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Alliance for Biking and Walking;
This spreadsheet contains data collected for Alliance's 2007 Benchmarking Report on bicycling and walking in the U.S. Tabs differentiate between data for the 50 states and the top 50 most-populous cities. Data collected here includes bicycling and walking modeshare, demographics, safety statistics, funding for bicycling and walking, policies at the state and local level, and more.
California cities have the least affordable housing and the most congested traffic in the nation. California's housing crisis results directly from several little-known state institutions, including local agency formation commissions (LAFCos), which regulate annexations and the formation of new cities and service districts; the California Environmental Quality Act, which imposes high costs on new developments; and a 1971 state planning law that effectively entitles any resident in the state to a say in how property owners in the state use their land. Cities such as San Jose have manipulated these institutions and laws with the goal of maximizing their tax revenues.
Meanwhile, California's transportation planning has allowed transit agencies, such as San Jose's Valley Transportation Authority and Los Angeles' Metropolitan Transportation Authority, to hijack tax revenues that were originally dedicated to highways so they can build rail empires that will do little or nothing to relieve congestion. New highway construction in the 1990s cut San Jose congestion in half, but congestion is again worsening as funds once spent on highways are now diverted to expensive and little-used rail transit projects.
California should change its planning laws to forbid cities and counties from conspiring to drive up housing prices in order to maximize tax revenues. California and its urban areas should also fund transportation out of user fees instead of taxes, thus making transportation more responsive to the needs of users instead of politically powerful special interest groups. Other states should avoid passing laws that create similar conditions. These recommendations and eight others in this report will greatly improve the livability of San Jose and other California urban areas.
Earth Policy Institute;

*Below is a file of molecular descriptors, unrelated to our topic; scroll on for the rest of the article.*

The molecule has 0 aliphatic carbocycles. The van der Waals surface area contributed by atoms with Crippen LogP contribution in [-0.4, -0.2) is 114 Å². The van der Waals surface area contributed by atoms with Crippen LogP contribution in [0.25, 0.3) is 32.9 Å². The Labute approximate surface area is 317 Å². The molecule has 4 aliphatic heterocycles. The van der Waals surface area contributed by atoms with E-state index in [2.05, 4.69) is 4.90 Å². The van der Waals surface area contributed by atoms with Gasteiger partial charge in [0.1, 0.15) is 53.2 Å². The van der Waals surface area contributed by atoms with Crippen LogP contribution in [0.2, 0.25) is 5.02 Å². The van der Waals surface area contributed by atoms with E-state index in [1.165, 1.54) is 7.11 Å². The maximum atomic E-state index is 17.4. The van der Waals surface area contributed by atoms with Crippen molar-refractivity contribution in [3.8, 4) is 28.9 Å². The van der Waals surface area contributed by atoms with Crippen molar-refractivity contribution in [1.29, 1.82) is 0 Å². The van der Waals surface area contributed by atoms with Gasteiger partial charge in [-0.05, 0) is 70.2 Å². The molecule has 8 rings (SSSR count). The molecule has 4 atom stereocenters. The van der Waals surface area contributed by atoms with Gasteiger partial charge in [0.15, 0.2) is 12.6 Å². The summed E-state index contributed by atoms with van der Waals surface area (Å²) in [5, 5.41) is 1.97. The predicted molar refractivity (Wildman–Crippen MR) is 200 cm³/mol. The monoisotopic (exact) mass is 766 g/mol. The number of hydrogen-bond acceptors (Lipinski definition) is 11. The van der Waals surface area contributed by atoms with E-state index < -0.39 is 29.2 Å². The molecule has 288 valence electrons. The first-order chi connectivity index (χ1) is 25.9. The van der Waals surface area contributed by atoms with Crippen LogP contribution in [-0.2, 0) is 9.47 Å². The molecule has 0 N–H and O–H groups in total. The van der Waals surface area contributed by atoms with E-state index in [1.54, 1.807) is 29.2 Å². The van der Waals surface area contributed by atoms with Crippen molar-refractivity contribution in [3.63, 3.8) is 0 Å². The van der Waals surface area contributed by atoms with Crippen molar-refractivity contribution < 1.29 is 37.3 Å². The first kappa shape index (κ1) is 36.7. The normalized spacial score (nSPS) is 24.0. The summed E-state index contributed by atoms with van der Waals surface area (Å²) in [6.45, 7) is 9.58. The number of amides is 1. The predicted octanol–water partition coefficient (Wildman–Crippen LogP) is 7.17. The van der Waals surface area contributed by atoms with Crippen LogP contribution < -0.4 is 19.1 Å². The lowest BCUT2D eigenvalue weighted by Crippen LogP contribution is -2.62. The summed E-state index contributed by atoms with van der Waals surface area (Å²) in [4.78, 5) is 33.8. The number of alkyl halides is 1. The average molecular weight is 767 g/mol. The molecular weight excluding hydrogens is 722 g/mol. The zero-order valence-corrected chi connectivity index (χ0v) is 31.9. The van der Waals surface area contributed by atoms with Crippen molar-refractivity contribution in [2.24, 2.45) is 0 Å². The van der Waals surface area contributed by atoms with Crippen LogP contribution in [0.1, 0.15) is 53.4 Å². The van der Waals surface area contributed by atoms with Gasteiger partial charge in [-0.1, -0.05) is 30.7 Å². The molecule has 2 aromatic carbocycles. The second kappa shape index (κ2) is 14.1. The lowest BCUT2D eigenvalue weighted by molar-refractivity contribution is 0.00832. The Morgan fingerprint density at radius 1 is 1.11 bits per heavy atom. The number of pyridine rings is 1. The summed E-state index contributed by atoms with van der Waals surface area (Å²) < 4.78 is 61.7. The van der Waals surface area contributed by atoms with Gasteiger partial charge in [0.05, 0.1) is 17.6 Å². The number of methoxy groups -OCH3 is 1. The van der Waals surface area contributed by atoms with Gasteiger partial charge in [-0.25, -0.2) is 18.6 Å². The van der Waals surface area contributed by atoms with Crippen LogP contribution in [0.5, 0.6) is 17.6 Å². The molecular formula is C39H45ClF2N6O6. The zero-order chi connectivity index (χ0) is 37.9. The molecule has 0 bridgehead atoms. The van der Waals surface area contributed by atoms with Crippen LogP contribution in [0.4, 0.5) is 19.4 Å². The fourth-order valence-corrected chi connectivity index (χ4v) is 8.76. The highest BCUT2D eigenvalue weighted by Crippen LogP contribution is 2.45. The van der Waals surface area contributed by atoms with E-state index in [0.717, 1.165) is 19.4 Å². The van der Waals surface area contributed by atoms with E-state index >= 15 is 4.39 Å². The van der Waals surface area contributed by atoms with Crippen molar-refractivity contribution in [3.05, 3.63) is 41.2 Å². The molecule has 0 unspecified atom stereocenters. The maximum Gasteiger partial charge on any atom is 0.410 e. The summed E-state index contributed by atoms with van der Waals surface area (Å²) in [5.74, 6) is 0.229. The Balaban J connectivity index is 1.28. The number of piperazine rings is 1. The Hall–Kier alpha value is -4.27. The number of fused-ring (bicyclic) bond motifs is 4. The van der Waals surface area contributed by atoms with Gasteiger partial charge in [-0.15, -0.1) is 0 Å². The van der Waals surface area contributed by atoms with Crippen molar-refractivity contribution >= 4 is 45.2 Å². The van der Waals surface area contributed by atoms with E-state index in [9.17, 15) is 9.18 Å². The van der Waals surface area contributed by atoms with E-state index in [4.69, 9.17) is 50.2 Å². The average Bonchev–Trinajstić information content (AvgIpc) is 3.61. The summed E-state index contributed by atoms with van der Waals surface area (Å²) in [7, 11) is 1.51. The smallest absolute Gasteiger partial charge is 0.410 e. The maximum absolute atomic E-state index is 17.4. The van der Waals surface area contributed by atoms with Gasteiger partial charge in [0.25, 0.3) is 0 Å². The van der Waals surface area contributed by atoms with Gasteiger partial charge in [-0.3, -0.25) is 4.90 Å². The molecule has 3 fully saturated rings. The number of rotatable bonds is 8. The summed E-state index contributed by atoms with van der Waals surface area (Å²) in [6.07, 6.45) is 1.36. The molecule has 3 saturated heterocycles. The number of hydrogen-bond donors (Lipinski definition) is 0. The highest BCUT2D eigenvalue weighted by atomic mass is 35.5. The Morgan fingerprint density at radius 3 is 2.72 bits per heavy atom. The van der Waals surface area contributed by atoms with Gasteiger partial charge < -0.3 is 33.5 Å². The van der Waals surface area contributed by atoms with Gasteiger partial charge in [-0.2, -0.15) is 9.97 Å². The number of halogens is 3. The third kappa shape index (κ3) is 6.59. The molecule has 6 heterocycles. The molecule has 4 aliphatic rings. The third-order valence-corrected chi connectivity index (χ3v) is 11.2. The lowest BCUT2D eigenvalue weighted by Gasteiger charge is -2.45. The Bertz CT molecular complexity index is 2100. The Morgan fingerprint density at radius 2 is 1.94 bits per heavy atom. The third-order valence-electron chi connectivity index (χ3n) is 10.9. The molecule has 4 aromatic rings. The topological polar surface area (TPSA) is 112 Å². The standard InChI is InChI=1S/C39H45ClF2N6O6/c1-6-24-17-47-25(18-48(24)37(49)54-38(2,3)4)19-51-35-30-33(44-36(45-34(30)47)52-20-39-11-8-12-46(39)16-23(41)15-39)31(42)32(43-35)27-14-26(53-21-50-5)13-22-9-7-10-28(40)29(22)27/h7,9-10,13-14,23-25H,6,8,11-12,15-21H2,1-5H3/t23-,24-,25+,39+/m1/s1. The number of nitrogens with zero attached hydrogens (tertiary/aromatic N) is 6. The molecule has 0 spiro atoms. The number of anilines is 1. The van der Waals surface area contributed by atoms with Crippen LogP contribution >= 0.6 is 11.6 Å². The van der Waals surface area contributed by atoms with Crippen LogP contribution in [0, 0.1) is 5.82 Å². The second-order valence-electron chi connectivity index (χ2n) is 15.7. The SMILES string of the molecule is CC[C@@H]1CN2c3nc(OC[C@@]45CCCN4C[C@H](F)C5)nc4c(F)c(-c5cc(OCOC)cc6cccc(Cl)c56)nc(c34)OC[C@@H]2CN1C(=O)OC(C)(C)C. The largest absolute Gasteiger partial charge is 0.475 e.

The United States is now home to 34 modern bike-sharing programs that allow riders to easily make short trips on two wheels without having to own a bicycle. With a number of new programs in the works and planned expansions of existing programs, the U.S. fleet is set to double again by the end of 2014, at which point nearly 37,000 publicly shared bicycles will roll the streets.
Environmental and Energy Study Institute;
The United States' surface transportation infrastructure is funded through a combination of federal, state and local revenue. This revenue is primarily collected through transportation user fees, including state and federal taxes on fuel purchases. Federal fuel taxes on gasoline and diesel make up about 90 percent of revenue for the Highway Trust Fund (HTF), the primary fund for federal investment in surface transportation infrastructure. Federal fuel taxes, which are set per-gallon fees and not based on percentage of sales, have not been changed in 20 years. As construction and maintenance costs rise, the HTF has lost significant purchasing power. Compounding matters, fuel consumption trends have cut into fuel tax revenue. Congress has shown little appetite for increasing the per gallon user fees and has opted to dip into general funds to meet HTF obligations.
Infrastructure investment is no longer meeting the needs of the national transportation system, and current revenue from user fees is below investment levels. Transportation infrastructure is deteriorating as a result, putting a strain on the national economy. The nation's transit and roadway infrastructure received a grade of D in the American Society of Civil Engineers' 2013 Report Card on America's Infrastructure; the report highlighted U.S. Department of Transportation studies indicating a $112B annual funding gap to bring roads, bridges and transit to a state of good repair over 20 years. An increasing number of states have taken action; recently Wyoming increased its per gallon fuel tax from 14 to 24 cents. So far, the federal government has not taken similar action.
Pew Center on Global Climate Change;
Outlines the need to cut transportation emissions to limit climate change effects, mitigation options and technologies, policies to promote mitigation, and various scenarios for public attitudes, public policy, technological progress, and energy prices.
Earth Policy Institute;
At the start of 2013, the United States was home to 22 modern public bike-sharing programs. By spring 2014, that number will likely double as a flurry of cities joins the more than 500 bike-sharing communities worldwide.
With the expansions of current programs and new openings in larger markets like New York City, Chicago, Los Angeles, and San Francisco, the nationwide fleet of shared bikes is poised to quadruple in the next couple of years, from nearly 9,000 to above 36,000. And with a growing list of American communities exploring the possibility of setting up bike shares, this number is expected to continue to climb.
Earth Policy Institute;
America's century-old love affair with the automobile may be coming to an end. The U.S. fleet has apparently peaked and started to decline. In 2009, the 14 million cars scrapped exceeded the 10 million new cars sold, shrinking the U.S. fleet by 4 million, or nearly 2 percent in one year. While this is widely associated with the recession, it is in fact caused by several converging forces.